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The Year in Pop

The Year in Superlatives

Best Instigator: Katy Perry
Perry’s “I Kissed a Girl” was almost as divisive as Hillary Clinton’s campaign this year. Perry hijacked Top 40 charts with a super-catchy grrl-power tune about sapphic experimentation. Was it brilliant subversion in a year ending with the passing of Prop 8, or another lame case of a straight girl cashing in on this most clichéd of high-school experiences? We say: brilliant. Unlike Britney or Christina in their early days, Perry’s almost normal—a little goofy even—and she writes her own songs.

Best New Genre: Auto-Tune
If you’re not sure what Auto-Tune—a piece of software originally intended to correct pitch that can also be used to distort a singer’s voice—sounds like, turn on the radio, and within minutes you’ll hear the syrupy cyborg vocals of T-Pain, whose current hit “Can’t Explain It” might be the pinnacle of the sound. T-Pain was once considered a gimmick, but everyone from Kanye West to R. Kelly to North African pop musicians jumped on the software this year, using it to melt their vocals into stranger and stranger shapes. Auto-Tune might turn out to be an entire genre unto itself.

Best Audacious D.J.: Girl Talk
Having sampled over 300 of your favorite pop tunes on his album Feed the Animals, Gregg Gillis, a.k.a. Girl Talk, spent a good part of 2008 explaining to flabbergasted interviewers just how, exactly, he intended to get away with this apparent flouting of copyright law. Gillis claimed that his work is fair use, as it is “transformative” and “doesn’t impact the artist negatively.” Gillis’s brazen “theft”—thus far unpunished—has opened the door for more creative sound bandits to follow.

Best Nutty Covers: Doveman
This was the year that covering someone else’s song became an art form unto itself: a challenge to totally reinvent a song, the cheesier the tune, the better. Grizzly Bear—already known for their love of Paul Simon’s Graceland—put a starkly minimalist slant on Yes’s “Owner of a Lonely Heart.” Lo-fi singer and pianist Doveman took the cover concept to a whole new level, bringing his special brand of introspection to the entire Footloose soundtrack, with occasionally brilliant results. And let us not forget the umpteen versions of Rihanna’s ubiquitous “Umbrella,” with standouts from Manic Street Preachers (fuzzy British alt rock) and, yes, Mandy Moore, who convincingly turned it into a plaintive love song.


Best Local Festival: All Points West
Imagine a vast expanse of land right next to Manhattan, accessible to public transit, kissed by cool harbor breezes, and set picturesquely in the shadow of the Statue of Liberty. It’s called Jersey City’s Liberty State Park, and it’s where the first All Points West Festival was staged in August. APW was a success on almost all levels: It booked a diverse lineup, ranging from headliners Radiohead to crowd-pleasers like the Roots and Trey Anastasio to great local acts like Animal Collective. Bathroom lines were tolerable, and the limiting of alcohol consumption to roped-off beer gardens turned out to be a wise way to walk the line between no-fun Jones Beach prohibition and random-dude-puking-on-your-girlfriend’s-head free-for-all.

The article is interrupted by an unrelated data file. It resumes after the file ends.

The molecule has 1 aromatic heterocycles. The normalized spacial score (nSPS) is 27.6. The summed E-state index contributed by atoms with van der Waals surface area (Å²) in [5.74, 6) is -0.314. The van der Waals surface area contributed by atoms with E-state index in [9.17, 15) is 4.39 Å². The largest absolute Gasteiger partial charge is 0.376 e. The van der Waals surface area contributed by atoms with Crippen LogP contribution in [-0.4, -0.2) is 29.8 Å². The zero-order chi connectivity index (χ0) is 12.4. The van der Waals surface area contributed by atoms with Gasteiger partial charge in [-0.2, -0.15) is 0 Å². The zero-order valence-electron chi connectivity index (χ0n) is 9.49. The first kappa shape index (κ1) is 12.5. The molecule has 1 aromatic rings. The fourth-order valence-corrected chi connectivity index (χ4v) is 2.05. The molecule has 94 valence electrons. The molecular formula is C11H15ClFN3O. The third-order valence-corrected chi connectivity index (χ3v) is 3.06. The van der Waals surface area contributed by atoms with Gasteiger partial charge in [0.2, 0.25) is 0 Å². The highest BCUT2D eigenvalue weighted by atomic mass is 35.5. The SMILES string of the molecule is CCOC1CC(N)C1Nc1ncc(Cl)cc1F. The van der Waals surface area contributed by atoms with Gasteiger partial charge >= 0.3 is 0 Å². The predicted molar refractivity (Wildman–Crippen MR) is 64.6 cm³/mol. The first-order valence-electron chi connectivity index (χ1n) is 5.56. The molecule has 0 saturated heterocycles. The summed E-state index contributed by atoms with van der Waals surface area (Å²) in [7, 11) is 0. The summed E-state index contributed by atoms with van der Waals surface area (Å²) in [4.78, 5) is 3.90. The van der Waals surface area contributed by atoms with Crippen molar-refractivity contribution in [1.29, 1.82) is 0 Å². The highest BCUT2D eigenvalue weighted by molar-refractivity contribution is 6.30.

Best Way to Revive Old Classic Rock: Video Games
As video games like Rock Band and Guitar Hero rack up billions in sales, they’ve also pulled kids “back into the musical gumbo that ate their parents,” as Steven Van Zandt noted so artfully in Time. Expect to see more arena-rock dinosaurs, like Rush, playing actual arenas again.

Best Alternative to Classic Rock: Replacements
The great post-punk virtuosos sadly broke up before they could benefit from the indie surge of the early nineties, and bandleader Paul Westerberg has, thus far, proved too ornery to reunite the band for a tour that might find them a new, younger audience, as the Pixies did. Fortunately, this year, Rhino has reissued the complete Replacements’ Twin/Tone catalogue, including the incomparable Let It Be. Make sure your nephew gets a copy for Christmas.

Best Grown-up Indie Bands: The Walkmen and French Kicks
For nearly a decade, these two bands have played one another’s doppelgängers as master stylists of the indie-rock scene. Both parlayed first-album hype into critically acclaimed follow-ups, then seemed to fade with lackluster third albums. But this year, both took up the basic pieces of their styles and refashioned them into their strongest, most mature work yet, the Walkmen’s You & Me and the French Kicks’ Swimming.

Best Kanye West Substitute: T.I.
Recorded during T.I.’s house arrest on weapons charges, Paper Trail impressively proves that it’s possible to maintain one’s swagger and hard-partying outlook even while wearing a court-mandated ankle bracelet. And Kanye himself guest-appears.


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